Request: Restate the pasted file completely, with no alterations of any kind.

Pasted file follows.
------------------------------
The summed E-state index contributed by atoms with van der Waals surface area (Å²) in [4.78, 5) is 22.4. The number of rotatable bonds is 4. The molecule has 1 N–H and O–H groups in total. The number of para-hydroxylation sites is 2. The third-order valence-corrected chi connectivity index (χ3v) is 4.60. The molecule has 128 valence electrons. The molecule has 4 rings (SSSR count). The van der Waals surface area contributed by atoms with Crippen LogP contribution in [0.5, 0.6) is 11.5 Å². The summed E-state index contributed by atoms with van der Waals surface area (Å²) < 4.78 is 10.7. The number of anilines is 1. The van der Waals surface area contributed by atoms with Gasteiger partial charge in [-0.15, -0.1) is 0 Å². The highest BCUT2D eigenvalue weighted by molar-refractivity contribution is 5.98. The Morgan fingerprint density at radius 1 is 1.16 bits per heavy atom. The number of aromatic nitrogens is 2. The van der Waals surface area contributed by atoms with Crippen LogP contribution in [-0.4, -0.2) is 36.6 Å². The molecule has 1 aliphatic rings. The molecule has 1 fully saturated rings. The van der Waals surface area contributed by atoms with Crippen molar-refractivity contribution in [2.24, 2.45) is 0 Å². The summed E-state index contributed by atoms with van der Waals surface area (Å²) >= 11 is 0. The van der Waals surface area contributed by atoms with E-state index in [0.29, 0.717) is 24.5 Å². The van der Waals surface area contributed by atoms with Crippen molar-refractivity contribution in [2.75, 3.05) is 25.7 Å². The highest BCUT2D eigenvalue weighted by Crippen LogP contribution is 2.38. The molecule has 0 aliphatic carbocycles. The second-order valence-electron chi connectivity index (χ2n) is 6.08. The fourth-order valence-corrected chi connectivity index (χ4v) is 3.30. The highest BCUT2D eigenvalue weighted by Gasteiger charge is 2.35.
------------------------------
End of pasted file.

The summed E-state index contributed by atoms with van der Waals surface area (Å²) in [4.78, 5) is 22.4. The number of rotatable bonds is 4. The molecule has 1 N–H and O–H groups in total. The number of para-hydroxylation sites is 2. The third-order valence-corrected chi connectivity index (χ3v) is 4.60. The molecule has 128 valence electrons. The molecule has 4 rings (SSSR count). The van der Waals surface area contributed by atoms with Crippen LogP contribution in [0.5, 0.6) is 11.5 Å². The summed E-state index contributed by atoms with van der Waals surface area (Å²) < 4.78 is 10.7. The number of anilines is 1. The van der Waals surface area contributed by atoms with Gasteiger partial charge in [-0.15, -0.1) is 0 Å². The highest BCUT2D eigenvalue weighted by molar-refractivity contribution is 5.98. The Morgan fingerprint density at radius 1 is 1.16 bits per heavy atom. The number of aromatic nitrogens is 2. The van der Waals surface area contributed by atoms with Crippen LogP contribution in [-0.4, -0.2) is 36.6 Å². The molecule has 1 aliphatic rings. The molecule has 1 fully saturated rings. The van der Waals surface area contributed by atoms with Crippen molar-refractivity contribution in [2.24, 2.45) is 0 Å². The summed E-state index contributed by atoms with van der Waals surface area (Å²) >= 11 is 0. The van der Waals surface area contributed by atoms with E-state index in [0.29, 0.717) is 24.5 Å². The van der Waals surface area contributed by atoms with Crippen molar-refractivity contribution in [2.75, 3.05) is 25.7 Å². The highest BCUT2D eigenvalue weighted by Crippen LogP contribution is 2.38. The molecule has 0 aliphatic carbocycles. The second-order valence-electron chi connectivity index (χ2n) is 6.08. The fourth-order valence-corrected chi connectivity index (χ4v) is 3.30. The highest BCUT2D eigenvalue weighted by Gasteiger charge is 2.35.